Two people hiking along the cliff rim of Cedar Breaks.
Two people hiking along the rim of Cedar Breaks National Monument.

NPS Photo by Paul Roelandt

At over 10,000 feet above sea level, Cedar Breaks offers a unique experience for visitors. We want your experience be safe and enjoyable. Below are some of the potential hazards you may experience while in Cedar Breaks. Please become familiar with them, and keep them in mind while visiting.

Cell Phone Reception
Cell phone reception is not reliable in the park and surrounding areas. In case of an emergency, contact a park ranger or campground host.

Lightning injures more people every year than wildlife. Be on the lookout for dark fast moving and the sound of thunder. The safest place to be during a lighting storm in inside a building or inside your vehicle. Move away from exposed ridges and summits. Do not take cover under trees when lightning is imminent. In open areas, crouch low to the ground. Avoid being the tallest object and do not be around other tall objects (i.e. lone trees) when lightning is imminent.

Sun Exposure
Sunburn is a commonly overlooked problem when hiking at high elevations. The atmosphere is thin and does not filter the sun's rays, so people burn much more quickly. Wear a hat and sunscreen. Be aware that excessive sun exposure, combined with high temperatures, can cause heat stroke.

Altitude Sickness
Altitude sickness is a condition brought on by high elevations often in conjunction with strenuous activity. Symptoms include difficulty breathing, nausea, incoherent speech, and headache. The cure is to descend immediately. Altitude sickness can be life threatening. To avoid altitude sickness, ascend slowly, eat lightly and frequently, and drink plenty of water.

Cedar Breaks is generally 10-30 degrees (Fahrenheit) cooler in temperature than surrounding parks, so visitors often arrive under dressed and risk getting too cold, or Hypothermia. Avoid hypothermia by wearing appropriate, layered clothing. Do not wear cotton, as it stays cold and wet. Carry extra clothes, drink plenty of fluids, and stay dry. Signs of hypothermia include uncontrolled shivering, slurred speech, drowsiness and lack of interest. If someone shows signs of hypothermia, warm them slowly, replace wet clothes with dry ones and give warm liquids (no caffeine or alcohol.)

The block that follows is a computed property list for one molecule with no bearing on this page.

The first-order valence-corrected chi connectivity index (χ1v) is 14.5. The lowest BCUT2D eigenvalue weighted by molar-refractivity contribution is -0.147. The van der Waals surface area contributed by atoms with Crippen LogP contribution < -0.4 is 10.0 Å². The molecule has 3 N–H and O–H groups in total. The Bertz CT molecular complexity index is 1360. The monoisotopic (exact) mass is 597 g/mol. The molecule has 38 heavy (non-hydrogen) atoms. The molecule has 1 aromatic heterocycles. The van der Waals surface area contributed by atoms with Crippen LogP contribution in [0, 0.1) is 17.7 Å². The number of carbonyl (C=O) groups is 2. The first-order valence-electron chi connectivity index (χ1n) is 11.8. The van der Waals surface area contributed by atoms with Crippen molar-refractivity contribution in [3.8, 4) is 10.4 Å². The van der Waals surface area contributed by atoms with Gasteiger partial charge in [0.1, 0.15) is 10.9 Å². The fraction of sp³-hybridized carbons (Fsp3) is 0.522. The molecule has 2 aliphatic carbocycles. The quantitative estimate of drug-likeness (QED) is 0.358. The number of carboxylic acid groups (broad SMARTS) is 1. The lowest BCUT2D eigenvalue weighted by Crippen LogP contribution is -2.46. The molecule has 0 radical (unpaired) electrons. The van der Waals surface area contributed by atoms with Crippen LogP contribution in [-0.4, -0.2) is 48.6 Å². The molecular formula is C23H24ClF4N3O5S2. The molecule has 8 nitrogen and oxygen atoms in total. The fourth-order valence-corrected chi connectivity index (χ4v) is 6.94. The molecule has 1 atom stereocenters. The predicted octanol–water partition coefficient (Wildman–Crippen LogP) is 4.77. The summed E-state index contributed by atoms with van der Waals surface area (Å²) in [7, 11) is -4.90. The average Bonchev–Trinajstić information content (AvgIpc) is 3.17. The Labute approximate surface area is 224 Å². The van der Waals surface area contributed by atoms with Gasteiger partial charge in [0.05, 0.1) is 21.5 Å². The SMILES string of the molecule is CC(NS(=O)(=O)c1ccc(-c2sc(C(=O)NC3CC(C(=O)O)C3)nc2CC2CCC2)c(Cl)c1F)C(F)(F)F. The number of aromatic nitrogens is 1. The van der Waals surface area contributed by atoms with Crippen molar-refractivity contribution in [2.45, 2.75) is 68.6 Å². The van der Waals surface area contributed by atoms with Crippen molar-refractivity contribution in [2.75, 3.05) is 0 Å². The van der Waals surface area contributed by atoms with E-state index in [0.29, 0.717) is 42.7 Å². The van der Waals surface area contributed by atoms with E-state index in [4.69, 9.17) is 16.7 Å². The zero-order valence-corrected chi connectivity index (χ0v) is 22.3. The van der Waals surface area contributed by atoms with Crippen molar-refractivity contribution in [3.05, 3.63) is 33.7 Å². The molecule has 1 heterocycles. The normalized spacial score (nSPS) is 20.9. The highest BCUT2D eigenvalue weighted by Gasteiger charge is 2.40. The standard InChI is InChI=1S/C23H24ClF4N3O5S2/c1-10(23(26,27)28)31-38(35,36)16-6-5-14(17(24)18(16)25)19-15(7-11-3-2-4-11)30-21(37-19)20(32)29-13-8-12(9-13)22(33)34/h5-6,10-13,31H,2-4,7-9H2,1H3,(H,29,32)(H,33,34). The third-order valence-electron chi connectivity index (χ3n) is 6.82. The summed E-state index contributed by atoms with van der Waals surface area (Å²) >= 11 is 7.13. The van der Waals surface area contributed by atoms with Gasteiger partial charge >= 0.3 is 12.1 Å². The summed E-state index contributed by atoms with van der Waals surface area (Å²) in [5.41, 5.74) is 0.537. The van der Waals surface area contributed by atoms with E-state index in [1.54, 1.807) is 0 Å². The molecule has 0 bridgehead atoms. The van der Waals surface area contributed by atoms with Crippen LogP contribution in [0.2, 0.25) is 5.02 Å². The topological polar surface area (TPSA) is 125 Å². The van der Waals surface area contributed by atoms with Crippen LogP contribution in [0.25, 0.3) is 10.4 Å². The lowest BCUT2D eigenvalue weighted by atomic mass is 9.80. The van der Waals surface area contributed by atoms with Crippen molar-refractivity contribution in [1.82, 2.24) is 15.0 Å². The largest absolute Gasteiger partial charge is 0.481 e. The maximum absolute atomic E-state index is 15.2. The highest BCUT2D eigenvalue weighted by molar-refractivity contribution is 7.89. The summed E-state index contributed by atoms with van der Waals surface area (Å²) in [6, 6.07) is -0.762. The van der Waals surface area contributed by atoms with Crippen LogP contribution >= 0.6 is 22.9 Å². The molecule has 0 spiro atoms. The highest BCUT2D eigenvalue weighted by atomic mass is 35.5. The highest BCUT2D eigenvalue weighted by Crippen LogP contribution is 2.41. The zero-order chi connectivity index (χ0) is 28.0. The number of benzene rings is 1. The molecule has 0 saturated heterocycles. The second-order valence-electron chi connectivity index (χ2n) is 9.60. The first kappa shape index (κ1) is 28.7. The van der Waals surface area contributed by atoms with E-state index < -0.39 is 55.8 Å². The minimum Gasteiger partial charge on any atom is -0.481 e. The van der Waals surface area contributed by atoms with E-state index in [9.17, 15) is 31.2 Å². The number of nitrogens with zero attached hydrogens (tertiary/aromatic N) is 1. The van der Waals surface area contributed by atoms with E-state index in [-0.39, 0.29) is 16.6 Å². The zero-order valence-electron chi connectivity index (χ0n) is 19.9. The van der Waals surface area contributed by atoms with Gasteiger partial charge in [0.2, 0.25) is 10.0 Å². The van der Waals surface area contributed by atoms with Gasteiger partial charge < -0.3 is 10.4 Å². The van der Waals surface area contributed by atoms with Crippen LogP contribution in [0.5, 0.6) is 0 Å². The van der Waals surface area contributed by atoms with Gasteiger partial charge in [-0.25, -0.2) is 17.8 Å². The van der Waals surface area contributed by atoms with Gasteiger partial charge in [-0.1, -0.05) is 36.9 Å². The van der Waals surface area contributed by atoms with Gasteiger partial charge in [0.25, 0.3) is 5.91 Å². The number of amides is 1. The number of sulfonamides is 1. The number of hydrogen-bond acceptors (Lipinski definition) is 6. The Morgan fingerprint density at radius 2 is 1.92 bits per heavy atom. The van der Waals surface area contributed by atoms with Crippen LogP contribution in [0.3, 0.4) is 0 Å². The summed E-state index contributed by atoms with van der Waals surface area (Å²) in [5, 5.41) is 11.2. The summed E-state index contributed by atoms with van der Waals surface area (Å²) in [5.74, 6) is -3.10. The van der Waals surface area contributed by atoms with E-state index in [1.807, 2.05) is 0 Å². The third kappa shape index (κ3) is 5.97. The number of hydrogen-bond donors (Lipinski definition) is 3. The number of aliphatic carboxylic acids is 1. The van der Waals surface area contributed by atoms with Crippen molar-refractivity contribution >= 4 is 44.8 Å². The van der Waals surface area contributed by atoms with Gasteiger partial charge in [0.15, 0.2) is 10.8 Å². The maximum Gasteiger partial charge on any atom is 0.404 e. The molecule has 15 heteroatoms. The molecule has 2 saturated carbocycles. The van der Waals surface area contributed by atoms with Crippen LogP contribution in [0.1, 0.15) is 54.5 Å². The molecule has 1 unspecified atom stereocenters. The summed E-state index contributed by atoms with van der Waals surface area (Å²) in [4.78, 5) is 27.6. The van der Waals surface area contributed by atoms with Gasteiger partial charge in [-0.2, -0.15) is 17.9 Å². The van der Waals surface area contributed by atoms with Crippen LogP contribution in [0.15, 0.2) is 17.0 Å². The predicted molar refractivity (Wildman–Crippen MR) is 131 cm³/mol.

It is easy to become dehydrated when hiking in the dry desert air. Carry plenty of water and drink it!
Note: All surface water should be chemically treated, boiled, or passed through a filter capable of eliminating harmful microbes and parasites, such as giardia, before drinking.

Wildlife can often appear tame but don’t be fooled! Do not feed any animals or you may be bitten, this includes chipmunks or squirrels. Observe all wildlife at a safe distance and never approach them.

Driving conditions in the park can be hazardous. Please obey the posted speed limits. When driving down Cedar Canyon, use lower gears on long downhill sections to prevent overheated brakes. Use of seatbelts is required in both Utah and the within the monument. Please stop only at pullouts. Watch for wildlife (especially deer on the Scenic Drive and marmots)and pedestrians. Congestion in the visitor center parking areas can lead to accidents.

Campfires are permitted in fire rings and barbecue grills only. Campfires must be attended at all times, and must be completely out before leaving the area. Exercise caution when using gas stoves, charcoal grills, and cigarettes. Collection of dead and down wood is not allowed. Chain saws are not permitted anywhere in the park.

Last updated: January 22, 2016

Contact the Park

Mailing Address:

Cedar Breaks National Monument: Administrative Office
2390 West Highway 56 Suite #11

Cedar City, UT 84720


(435) 586-0787 x4040
You may need to leave a message, however we will return your call as soon as possible.

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